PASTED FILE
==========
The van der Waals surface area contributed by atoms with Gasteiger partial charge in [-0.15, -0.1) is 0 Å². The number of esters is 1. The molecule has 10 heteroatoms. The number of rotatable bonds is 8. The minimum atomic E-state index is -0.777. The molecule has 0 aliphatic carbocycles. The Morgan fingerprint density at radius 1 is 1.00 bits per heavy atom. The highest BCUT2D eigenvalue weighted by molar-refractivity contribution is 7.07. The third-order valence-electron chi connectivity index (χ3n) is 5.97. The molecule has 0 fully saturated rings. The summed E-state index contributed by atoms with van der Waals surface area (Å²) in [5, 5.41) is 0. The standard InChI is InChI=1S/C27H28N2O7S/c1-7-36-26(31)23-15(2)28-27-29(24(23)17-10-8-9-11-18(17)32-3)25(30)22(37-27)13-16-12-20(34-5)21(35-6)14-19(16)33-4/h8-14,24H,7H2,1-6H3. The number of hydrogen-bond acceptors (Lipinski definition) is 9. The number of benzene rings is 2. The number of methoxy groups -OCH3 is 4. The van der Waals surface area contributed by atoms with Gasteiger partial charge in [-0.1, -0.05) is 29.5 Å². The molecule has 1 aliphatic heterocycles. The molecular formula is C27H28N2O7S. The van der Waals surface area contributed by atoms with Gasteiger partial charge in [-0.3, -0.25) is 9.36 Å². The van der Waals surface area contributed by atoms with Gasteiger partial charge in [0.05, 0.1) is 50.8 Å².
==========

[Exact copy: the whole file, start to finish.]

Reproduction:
The van der Waals surface area contributed by atoms with Gasteiger partial charge in [-0.15, -0.1) is 0 Å². The number of esters is 1. The molecule has 10 heteroatoms. The number of rotatable bonds is 8. The minimum atomic E-state index is -0.777. The molecule has 0 aliphatic carbocycles. The Morgan fingerprint density at radius 1 is 1.00 bits per heavy atom. The highest BCUT2D eigenvalue weighted by molar-refractivity contribution is 7.07. The third-order valence-electron chi connectivity index (χ3n) is 5.97. The molecule has 0 fully saturated rings. The summed E-state index contributed by atoms with van der Waals surface area (Å²) in [5, 5.41) is 0. The standard InChI is InChI=1S/C27H28N2O7S/c1-7-36-26(31)23-15(2)28-27-29(24(23)17-10-8-9-11-18(17)32-3)25(30)22(37-27)13-16-12-20(34-5)21(35-6)14-19(16)33-4/h8-14,24H,7H2,1-6H3. The number of hydrogen-bond acceptors (Lipinski definition) is 9. The number of benzene rings is 2. The number of methoxy groups -OCH3 is 4. The van der Waals surface area contributed by atoms with Gasteiger partial charge in [-0.1, -0.05) is 29.5 Å². The molecule has 1 aliphatic heterocycles. The molecular formula is C27H28N2O7S. The van der Waals surface area contributed by atoms with Gasteiger partial charge in [-0.3, -0.25) is 9.36 Å². The van der Waals surface area contributed by atoms with Gasteiger partial charge in [0.05, 0.1) is 50.8 Å².